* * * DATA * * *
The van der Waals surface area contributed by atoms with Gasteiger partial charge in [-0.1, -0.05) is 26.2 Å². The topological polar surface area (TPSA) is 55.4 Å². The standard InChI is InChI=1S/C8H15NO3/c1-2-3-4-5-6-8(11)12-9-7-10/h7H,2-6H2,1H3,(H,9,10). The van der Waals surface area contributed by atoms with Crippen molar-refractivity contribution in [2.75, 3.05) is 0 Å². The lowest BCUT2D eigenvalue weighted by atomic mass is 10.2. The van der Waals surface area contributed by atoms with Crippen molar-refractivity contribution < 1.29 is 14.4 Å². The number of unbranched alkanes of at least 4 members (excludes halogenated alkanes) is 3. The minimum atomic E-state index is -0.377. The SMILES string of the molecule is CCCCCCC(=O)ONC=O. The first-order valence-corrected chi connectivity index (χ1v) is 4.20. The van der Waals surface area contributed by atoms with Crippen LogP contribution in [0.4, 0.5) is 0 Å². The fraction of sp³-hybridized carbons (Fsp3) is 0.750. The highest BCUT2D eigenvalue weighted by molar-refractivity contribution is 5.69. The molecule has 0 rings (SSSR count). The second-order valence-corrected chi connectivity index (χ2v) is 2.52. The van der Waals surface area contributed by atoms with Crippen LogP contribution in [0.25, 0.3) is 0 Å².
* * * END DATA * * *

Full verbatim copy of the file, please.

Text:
The van der Waals surface area contributed by atoms with Gasteiger partial charge in [-0.1, -0.05) is 26.2 Å². The topological polar surface area (TPSA) is 55.4 Å². The standard InChI is InChI=1S/C8H15NO3/c1-2-3-4-5-6-8(11)12-9-7-10/h7H,2-6H2,1H3,(H,9,10). The van der Waals surface area contributed by atoms with Crippen molar-refractivity contribution in [2.75, 3.05) is 0 Å². The lowest BCUT2D eigenvalue weighted by atomic mass is 10.2. The van der Waals surface area contributed by atoms with Crippen molar-refractivity contribution < 1.29 is 14.4 Å². The number of unbranched alkanes of at least 4 members (excludes halogenated alkanes) is 3. The minimum atomic E-state index is -0.377. The SMILES string of the molecule is CCCCCCC(=O)ONC=O. The first-order valence-corrected chi connectivity index (χ1v) is 4.20. The van der Waals surface area contributed by atoms with Crippen LogP contribution in [0.4, 0.5) is 0 Å². The fraction of sp³-hybridized carbons (Fsp3) is 0.750. The highest BCUT2D eigenvalue weighted by molar-refractivity contribution is 5.69. The molecule has 0 rings (SSSR count). The second-order valence-corrected chi connectivity index (χ2v) is 2.52. The van der Waals surface area contributed by atoms with Crippen LogP contribution in [0.25, 0.3) is 0 Å².